The Israeli defense establishment is planning to allow 30,000 more Palestinians to work in Israel, despite the escalation in terror attacks in recent months. The security cabinet has already approved the main provisions of the plan.
- Israel, Palestinians Are Marching Together Backwards in Time
- Labor Approves Herzog’s Plan for Separation From Palestinians
- Netanyahu Threatens to Ban Palestinians From Israeli Towns
The plan was presented to the ministers last month by Defense Minister Moshe Ya’alon and Maj. Gen. Yoav Mordechai, coordinator of government activity in the territories. It is under discussion with the relevant government agencies, in preparation for a vote by the full cabinet.
In the recent escalation, only two attacks were carried out by Palestinians working in Israel. In November, two Israelis were stabbed in south Tel Aviv by a Palestinian man. In December, a Palestinian construction worker attacked two other workers with a hammer at a building site in Modi’in. Both perpetrators were in Israel legally. Attacks by family members of Palestinians with Israeli work permits are also considered rare.
Around 58,000 Palestinians have permits to work within Israel proper. An estimated 120,000 Palestinians work for Israelis, including over 30,000 who work in Israel illegally and some 27,000 who work in industrial zones in West Bank settlements.
The 30,000 additional workers are expected to be employed in construction, infrastructure, manufacturing, services, agriculture and other areas. As in the past, candidates will be required to pass a Shin Bet security service screening.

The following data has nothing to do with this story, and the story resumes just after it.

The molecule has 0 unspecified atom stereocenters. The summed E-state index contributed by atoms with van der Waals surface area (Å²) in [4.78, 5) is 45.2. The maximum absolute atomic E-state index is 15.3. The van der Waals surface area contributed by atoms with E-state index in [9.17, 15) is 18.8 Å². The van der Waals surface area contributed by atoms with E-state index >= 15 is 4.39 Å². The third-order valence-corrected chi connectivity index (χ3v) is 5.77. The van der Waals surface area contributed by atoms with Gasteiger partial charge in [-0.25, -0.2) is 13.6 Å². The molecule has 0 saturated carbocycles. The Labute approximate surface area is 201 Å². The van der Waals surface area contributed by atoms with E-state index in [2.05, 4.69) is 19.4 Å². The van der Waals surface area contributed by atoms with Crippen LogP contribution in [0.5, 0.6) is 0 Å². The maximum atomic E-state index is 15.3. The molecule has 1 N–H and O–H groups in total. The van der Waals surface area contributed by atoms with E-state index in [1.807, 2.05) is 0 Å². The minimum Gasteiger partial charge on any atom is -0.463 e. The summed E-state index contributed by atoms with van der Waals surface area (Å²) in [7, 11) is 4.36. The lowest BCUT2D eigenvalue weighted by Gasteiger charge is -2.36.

There is widespread support in the defense establishment for adding tens of thousands of Palestinians to the Israeli workforce; senior Israel Defense Forces officials have been suggesting this ever since the latest wave of terror began in early October. Even the Shin Bet, which is generally more conservative, has recently expressed support for economic gestures in the hope they would stop the recent escalation of violence.
Senior security sources told Haaretz on Sunday that a policy of reserving jobs for Palestinians in Israel has proven to restrain terror.
Both Ya’alon and Chief of Staff Lt. Gen. Gadi Eisenkot have on several occasions expressed support for the continued employment of Palestinians as a means of dissuading thousands of people from committing violent acts. Both have also objected collective punishment, saying that a distinction should be made between terrorists and the general population of the West Bank, most of whom have stayed away even from violent demonstrations.
Even Education Minister Naftali Bennett, who during the escalation has advocated getting tough with the Palestinians, yesterday expressed support for increasing the number of work permits to up to 100,000.
An Arab World for Research and Development (AWRAD) opinion poll published in the territories over the weekend showed a sharp drop in the number of West Bank and Gaza residents supporting a third intifada, from 63 percent in November to 42 percent now. Despite the declarations by senior officials against collective punishment, closures have recently been imposed on Ramallah, on Beit Ur al-Tahta west of Ramallah and on Qabatiyah in the Jenin region in response to murderous attacks committed by residents of those places.
Another step taken recently has been the withdrawal of work permits from relatives of terrorists killed during their assaults for fear that those relatives would commit revenge attacks.